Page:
How do you respond when your four-year-old tells you that she doesn’t like her skin, she wants your skin? Here’s what I did—and what I wish I’d done.
I’m not sure there’s a right answer to that question. I followed my number one rule of trying to maintain a normal voice so the kids won’t feel like any topic in unapproachable. I told her I liked her skin, it was a pretty golden brown color. I told her people can’t trade skin. I told her God made her the way she was because he liked her that way, and God doesn’t make mistakes. (As I said this I realized we had just been talking about getting her droopy eyelid fixed—fortunately she didn’t pick up on this line of thought.)
If I had it to do over again, I might focus more on her feelings of wanting to be like me. I know that children her age are said to be gaining awareness of racial discrimination, but given the diverse area we live in, I think it was more a matter of wanting to be like Mom and Dad. I would remind her that both Mom and Dad have different hair color than either of their parents.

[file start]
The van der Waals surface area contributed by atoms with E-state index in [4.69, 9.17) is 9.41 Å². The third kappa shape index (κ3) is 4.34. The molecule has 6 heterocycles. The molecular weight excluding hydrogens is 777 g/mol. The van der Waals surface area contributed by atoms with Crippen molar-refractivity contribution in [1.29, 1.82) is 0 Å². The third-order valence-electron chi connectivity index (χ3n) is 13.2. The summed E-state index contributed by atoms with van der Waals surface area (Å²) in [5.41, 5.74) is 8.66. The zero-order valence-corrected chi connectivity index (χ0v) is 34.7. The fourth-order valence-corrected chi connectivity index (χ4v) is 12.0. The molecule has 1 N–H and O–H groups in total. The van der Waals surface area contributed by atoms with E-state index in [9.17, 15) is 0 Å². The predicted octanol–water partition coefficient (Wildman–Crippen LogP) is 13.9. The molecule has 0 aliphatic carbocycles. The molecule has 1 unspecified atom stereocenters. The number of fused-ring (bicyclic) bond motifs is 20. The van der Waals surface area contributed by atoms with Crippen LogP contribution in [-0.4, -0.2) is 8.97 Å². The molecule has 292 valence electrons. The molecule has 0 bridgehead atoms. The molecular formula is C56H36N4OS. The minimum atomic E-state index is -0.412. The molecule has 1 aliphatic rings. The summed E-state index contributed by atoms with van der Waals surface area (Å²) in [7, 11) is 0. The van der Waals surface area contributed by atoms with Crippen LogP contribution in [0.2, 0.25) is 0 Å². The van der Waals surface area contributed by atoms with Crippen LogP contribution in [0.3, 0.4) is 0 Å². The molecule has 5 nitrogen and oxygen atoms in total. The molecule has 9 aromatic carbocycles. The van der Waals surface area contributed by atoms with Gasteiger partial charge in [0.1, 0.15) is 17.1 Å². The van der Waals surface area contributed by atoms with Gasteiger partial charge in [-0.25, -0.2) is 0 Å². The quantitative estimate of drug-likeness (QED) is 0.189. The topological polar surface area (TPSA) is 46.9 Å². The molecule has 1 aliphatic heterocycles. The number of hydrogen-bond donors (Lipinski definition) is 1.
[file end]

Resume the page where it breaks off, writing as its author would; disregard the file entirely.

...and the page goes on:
I might say that when I was younger I felt a bit different too. (I think I felt special, not bad, to be the only blonde in the family. But I do remember people always asking if I was adopted (I wasn’t).
In the next few days I’ll point out family similarities and differences—she has her father’s and sister’s sense of humor, her brother’s inventiveness, she likes to read like Mommy, etc. She has a cousin who has different hair color than anyone in her immediate family, and another cousin whose shiny black bob is exactly like Regina’s.
Has anyone had a similar experience? I’d love to hear your comments below, and how you responded.
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